Lib Dem members say: AV referendum result irrelevant to Coalition’s future

by Stephen Tall on April 30, 2011

Lib Dem Voice has polled our members-only forum to discover what Lib Dem members think of various political issues, the Coalition, and the performance of key party figures. Over 530 party members have responded, and we’re currently publishing the full results.

69% say AV referendum result irrelevant to Coalition’s future

LDV asked: Imagine the NO campaign wins the referendum; if this happened do you think the Liberal Democrats should leave the coalition?

    8% – The Liberal Democrats should leave the coalition if the NO campaign win
    22% – The Liberal Democrats should stay in the coalition if the NO campaign win
    69% – The Liberal Democrats should not make a decision to leave or stay in the Coalition based on the referendum result
    1% – Don’t know / No opinion

There seems to be very little appetite among Lib Dem members to trigger the Coalition’s downfall should the 5th May refendum on voting reform result in a No victory: just 8% (a lower proportion than those who are opposed to the Coalition overall) think the party should leave in such circumstances. More than one-fifth believe the party should definitely stay in the Coalition if No wins. The vast majority, more than two-thirds of members in our survey, believe the referendum result is irrelevant to the long-term future of the Coalition.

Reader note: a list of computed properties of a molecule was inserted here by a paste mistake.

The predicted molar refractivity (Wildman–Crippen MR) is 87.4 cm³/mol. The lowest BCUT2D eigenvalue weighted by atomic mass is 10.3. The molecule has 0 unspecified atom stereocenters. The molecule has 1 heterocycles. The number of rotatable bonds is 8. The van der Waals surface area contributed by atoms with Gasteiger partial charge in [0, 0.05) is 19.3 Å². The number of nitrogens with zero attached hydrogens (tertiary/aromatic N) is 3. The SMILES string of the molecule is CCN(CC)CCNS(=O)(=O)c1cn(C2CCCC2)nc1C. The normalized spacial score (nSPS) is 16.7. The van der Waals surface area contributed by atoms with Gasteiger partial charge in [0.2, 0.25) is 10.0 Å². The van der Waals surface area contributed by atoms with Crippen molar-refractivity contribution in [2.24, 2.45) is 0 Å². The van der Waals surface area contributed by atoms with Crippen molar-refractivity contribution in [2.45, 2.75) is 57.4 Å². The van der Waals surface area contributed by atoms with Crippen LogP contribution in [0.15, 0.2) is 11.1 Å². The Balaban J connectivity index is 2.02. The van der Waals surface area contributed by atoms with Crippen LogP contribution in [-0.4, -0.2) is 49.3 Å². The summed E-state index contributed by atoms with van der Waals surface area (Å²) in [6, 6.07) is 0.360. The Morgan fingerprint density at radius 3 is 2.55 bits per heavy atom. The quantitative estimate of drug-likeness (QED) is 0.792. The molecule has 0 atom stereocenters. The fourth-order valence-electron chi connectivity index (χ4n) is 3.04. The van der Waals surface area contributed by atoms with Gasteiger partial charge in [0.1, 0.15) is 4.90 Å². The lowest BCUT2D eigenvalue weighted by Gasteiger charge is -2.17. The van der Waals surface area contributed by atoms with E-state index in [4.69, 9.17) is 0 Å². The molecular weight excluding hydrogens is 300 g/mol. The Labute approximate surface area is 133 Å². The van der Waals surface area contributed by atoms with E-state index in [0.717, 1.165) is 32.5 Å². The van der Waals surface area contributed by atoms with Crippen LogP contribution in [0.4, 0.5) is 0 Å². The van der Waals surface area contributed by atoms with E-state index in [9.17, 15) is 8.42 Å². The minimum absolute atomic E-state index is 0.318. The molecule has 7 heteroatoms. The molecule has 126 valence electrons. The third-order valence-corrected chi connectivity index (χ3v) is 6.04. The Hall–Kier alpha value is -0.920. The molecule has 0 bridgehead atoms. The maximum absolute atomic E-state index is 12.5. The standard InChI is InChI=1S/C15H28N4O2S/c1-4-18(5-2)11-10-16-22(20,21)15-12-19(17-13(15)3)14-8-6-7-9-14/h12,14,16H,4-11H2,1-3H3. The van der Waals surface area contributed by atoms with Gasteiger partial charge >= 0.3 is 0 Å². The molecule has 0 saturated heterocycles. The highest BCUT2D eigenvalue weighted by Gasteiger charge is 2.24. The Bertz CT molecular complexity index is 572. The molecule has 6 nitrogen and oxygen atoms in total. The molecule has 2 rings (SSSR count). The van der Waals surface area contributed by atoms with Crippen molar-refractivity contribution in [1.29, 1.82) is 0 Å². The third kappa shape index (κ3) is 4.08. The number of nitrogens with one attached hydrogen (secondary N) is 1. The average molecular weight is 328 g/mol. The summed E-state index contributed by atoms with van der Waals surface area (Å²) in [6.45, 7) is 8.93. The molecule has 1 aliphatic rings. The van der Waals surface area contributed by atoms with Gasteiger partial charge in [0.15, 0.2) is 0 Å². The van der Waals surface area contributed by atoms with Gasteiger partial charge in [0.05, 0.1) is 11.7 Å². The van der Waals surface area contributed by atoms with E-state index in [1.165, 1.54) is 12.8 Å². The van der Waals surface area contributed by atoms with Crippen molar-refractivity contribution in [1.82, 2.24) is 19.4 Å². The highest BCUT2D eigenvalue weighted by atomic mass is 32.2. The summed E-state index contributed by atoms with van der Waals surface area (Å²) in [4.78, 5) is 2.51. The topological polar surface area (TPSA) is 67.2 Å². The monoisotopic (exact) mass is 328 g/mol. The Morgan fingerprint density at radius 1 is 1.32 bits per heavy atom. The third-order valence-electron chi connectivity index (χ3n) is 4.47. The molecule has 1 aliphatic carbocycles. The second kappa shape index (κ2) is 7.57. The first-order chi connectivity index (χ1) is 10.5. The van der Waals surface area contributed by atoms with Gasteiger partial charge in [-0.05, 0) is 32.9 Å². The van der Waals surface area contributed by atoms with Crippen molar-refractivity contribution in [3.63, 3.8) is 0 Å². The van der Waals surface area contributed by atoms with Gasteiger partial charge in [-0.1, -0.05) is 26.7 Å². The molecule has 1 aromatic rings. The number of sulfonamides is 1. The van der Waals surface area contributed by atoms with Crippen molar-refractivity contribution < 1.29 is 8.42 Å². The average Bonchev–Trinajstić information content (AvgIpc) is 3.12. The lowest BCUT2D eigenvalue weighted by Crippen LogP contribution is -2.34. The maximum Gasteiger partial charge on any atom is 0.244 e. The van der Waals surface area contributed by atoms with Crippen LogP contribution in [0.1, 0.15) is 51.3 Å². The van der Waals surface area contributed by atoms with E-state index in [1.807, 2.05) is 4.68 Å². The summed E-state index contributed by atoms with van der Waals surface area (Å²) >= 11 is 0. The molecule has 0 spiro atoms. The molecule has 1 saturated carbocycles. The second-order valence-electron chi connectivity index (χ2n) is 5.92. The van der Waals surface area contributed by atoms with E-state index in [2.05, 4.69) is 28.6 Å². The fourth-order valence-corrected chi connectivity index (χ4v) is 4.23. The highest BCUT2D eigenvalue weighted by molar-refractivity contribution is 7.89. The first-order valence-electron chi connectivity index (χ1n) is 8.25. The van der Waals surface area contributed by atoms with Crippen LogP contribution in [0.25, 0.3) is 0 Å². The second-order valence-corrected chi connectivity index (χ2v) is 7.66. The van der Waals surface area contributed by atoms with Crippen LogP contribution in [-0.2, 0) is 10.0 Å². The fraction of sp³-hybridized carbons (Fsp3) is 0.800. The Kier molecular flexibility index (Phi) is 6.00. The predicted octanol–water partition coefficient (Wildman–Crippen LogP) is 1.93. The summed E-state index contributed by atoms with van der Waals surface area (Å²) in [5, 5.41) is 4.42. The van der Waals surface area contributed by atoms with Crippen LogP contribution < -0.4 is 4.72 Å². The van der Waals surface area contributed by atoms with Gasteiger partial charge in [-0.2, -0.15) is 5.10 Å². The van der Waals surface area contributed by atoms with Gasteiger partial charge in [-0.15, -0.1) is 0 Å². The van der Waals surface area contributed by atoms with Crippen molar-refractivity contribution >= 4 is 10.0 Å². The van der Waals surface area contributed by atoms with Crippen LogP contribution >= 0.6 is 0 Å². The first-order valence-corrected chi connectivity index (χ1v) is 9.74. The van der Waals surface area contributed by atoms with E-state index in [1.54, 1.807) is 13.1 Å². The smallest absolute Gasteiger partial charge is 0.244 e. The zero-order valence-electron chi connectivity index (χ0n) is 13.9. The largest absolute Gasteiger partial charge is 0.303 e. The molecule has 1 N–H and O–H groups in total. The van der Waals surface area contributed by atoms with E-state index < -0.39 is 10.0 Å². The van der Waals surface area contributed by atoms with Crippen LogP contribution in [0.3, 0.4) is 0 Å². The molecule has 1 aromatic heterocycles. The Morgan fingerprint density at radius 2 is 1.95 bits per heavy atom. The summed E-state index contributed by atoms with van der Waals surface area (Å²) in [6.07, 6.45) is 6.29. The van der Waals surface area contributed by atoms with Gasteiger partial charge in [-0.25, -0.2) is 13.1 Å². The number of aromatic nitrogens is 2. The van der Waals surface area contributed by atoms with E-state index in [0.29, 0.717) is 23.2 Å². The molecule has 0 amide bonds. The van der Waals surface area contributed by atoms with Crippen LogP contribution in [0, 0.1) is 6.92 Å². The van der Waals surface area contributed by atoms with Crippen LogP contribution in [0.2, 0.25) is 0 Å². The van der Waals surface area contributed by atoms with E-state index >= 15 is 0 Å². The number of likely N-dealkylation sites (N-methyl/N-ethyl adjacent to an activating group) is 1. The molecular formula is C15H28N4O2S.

Here is a selection of your comments:

If we break the coalition because we don’t win, I think it will be very damaging to the party – I believe public opinion will view us on the basis that all we want is change to the voting system

Can’t leave a coalition just because you lose a vote.

The decision to join the coalition for a 5 year parliament has been made and it does not need to be re-opened. We would be fools to come out at this stage after suffering the pain and not yet having had the chance to reap the rewards.

The Tories and the No campaign have been playing dirty, telling outright lies. I would have serious doubts about the coalition if their behaviour killed AV.

The Coalition agreement was that there would be a referendum, and the Tories were free to campaign against. They have kept to their end of the bargain so there is no reason to leave

If we flounce out having lost the AV referrendum it will be us that betrayed the coalition agreement and we will look selfish, amateurish and unreliable.

We are trapped! I thought the NO campaign leaflet highlighting Lib Dem broken promises was despicable especially as it appears to have been sanctioned by Cameron. My instinctive reaction was that we should leave the coalition but if we did, and an election was called now, we would be wiped out!

We would be crazy and suicidal to leave the coalition because the British people didn’t give the answer we wanted in the referendum. We would look childish, petty and would deserve a hammering at the consequent election. I am proud of the things which Liberal Democrats are achieving in government – 99% of which have nothing to do with the referendum. I voted for the Lib Dems because I believed in our policies – we now owe it to our voters to give them as many Lib Dem policies as we can, given our number of MPs. That means NOT flouncing out of government in a huff.